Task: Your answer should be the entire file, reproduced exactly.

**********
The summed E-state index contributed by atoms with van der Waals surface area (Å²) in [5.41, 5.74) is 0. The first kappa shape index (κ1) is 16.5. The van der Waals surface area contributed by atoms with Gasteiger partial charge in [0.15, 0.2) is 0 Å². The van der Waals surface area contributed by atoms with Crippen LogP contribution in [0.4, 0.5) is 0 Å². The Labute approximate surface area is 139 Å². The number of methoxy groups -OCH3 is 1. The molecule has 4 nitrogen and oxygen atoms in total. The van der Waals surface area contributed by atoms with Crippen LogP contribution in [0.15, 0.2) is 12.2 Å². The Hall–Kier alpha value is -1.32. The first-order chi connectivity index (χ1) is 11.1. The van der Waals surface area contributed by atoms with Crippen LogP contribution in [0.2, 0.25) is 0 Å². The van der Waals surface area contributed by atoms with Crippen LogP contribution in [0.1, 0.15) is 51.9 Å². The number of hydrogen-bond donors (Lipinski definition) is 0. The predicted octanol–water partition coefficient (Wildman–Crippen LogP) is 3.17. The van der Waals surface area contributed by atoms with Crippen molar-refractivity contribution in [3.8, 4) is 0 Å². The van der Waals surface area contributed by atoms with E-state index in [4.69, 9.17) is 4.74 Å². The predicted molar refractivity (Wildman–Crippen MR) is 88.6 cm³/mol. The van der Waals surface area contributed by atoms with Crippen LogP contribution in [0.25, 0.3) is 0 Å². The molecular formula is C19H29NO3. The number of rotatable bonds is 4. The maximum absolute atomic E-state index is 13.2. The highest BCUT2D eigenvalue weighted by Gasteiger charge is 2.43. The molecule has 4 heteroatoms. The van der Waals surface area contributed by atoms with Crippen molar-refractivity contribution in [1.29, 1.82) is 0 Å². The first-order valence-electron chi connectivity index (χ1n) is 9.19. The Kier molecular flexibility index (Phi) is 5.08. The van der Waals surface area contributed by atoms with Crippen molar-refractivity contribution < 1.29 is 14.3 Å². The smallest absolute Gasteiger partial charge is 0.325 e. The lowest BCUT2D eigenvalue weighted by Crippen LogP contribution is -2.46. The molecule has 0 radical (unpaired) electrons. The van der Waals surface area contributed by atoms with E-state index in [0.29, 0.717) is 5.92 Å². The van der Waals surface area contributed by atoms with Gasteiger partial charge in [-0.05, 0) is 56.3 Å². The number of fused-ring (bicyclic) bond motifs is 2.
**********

The summed E-state index contributed by atoms with van der Waals surface area (Å²) in [5.41, 5.74) is 0. The first kappa shape index (κ1) is 16.5. The van der Waals surface area contributed by atoms with Gasteiger partial charge in [0.15, 0.2) is 0 Å². The van der Waals surface area contributed by atoms with Crippen LogP contribution in [0.4, 0.5) is 0 Å². The Labute approximate surface area is 139 Å². The number of methoxy groups -OCH3 is 1. The molecule has 4 nitrogen and oxygen atoms in total. The van der Waals surface area contributed by atoms with Crippen LogP contribution in [0.15, 0.2) is 12.2 Å². The Hall–Kier alpha value is -1.32. The first-order chi connectivity index (χ1) is 11.1. The van der Waals surface area contributed by atoms with Crippen LogP contribution in [0.2, 0.25) is 0 Å². The van der Waals surface area contributed by atoms with Crippen LogP contribution in [0.1, 0.15) is 51.9 Å². The number of hydrogen-bond donors (Lipinski definition) is 0. The predicted octanol–water partition coefficient (Wildman–Crippen LogP) is 3.17. The van der Waals surface area contributed by atoms with Crippen molar-refractivity contribution in [3.8, 4) is 0 Å². The van der Waals surface area contributed by atoms with E-state index in [4.69, 9.17) is 4.74 Å². The predicted molar refractivity (Wildman–Crippen MR) is 88.6 cm³/mol. The van der Waals surface area contributed by atoms with Crippen LogP contribution in [0.25, 0.3) is 0 Å². The molecular formula is C19H29NO3. The number of rotatable bonds is 4. The maximum absolute atomic E-state index is 13.2. The highest BCUT2D eigenvalue weighted by Gasteiger charge is 2.43. The molecule has 4 heteroatoms. The van der Waals surface area contributed by atoms with Crippen molar-refractivity contribution in [1.29, 1.82) is 0 Å². The first-order valence-electron chi connectivity index (χ1n) is 9.19. The Kier molecular flexibility index (Phi) is 5.08. The van der Waals surface area contributed by atoms with Crippen molar-refractivity contribution < 1.29 is 14.3 Å². The smallest absolute Gasteiger partial charge is 0.325 e. The lowest BCUT2D eigenvalue weighted by Crippen LogP contribution is -2.46. The molecule has 0 radical (unpaired) electrons. The van der Waals surface area contributed by atoms with E-state index in [0.29, 0.717) is 5.92 Å². The van der Waals surface area contributed by atoms with Gasteiger partial charge in [-0.05, 0) is 56.3 Å². The number of fused-ring (bicyclic) bond motifs is 2.